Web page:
Currently Reading: Religious Tourism by Charlie Sampson

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I came across this book when I visited a friend’s place. She had a small collection of travel books and I got around to checking this out.

As a huge fan of philosophical and religious studies, I became intrigued with curiosity.

The book starts promising enough,

With John Locke’s Essay Concerning Human Understanding (1960) it was argued and widely accepted, that knowledge comes entirely from the external senses, that what one knows comes from the physical stimuli to which ones has been exposed, thus, one could “use up” the environment, taking from all it offers, requiring a change of place. Travel, therefore, was necessary for one to develop the mind and expand knowledge of the world.

He also follows up with

Education provides the true advantages of tourism. Knowledge of a place can best be acquired if that region is properly seen and understood…Geography can also become interesting if students are taken out of their books to see the scenes depicted in pictures with their own eyes. When students actually visit and witness the wonders of the world, they tend to learn more and remember for a longer time… Thanks to tourism, education actually becomes enjoyable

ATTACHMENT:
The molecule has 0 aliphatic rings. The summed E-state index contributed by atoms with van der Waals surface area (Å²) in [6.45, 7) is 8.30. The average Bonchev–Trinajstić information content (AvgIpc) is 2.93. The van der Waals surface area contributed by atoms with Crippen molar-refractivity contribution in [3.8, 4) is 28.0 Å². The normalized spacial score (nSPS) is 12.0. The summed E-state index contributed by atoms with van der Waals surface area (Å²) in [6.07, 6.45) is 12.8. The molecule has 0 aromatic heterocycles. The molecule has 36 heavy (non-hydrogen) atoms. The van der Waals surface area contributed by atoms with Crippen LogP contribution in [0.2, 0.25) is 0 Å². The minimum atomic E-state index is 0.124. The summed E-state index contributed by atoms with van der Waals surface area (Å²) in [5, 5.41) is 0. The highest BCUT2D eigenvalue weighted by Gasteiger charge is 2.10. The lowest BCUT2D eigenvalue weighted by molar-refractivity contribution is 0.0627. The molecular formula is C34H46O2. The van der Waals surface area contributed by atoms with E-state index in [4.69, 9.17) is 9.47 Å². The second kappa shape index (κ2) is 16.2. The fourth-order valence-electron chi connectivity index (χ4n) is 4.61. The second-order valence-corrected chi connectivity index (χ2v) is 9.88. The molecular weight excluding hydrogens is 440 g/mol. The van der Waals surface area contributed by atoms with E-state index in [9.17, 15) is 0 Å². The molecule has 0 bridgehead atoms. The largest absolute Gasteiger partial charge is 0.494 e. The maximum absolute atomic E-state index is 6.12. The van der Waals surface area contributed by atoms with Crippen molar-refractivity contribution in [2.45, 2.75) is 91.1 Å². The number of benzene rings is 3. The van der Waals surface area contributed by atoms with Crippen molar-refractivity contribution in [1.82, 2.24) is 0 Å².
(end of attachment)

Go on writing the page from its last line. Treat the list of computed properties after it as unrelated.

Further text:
The book explains that religious tourism is a

Form of tourism, whereby people of faith travel individually or in groups for pilgrimage, missionary, or leisure (fellowship) purposes… Many of today’s most popular tourist destinations are related to ancient places of worship or to the site of apparent miracles.

So far the book has been an engaging read. It’s very scholarly in its presentation of facts, figures, and ideas that despite readinv only 21 pages out of the total 282 pages, I have learned a lot. For those who may not be interested in reading about very formal accounts on the history of religious tourism, then they may not enjoy this book, in particular, since its approach is quite factual, data-based and straightforward.

However, the book is filled with very interesting facts and figures that I am compelled to finish it. I may try to finish it soon. Hopefully.

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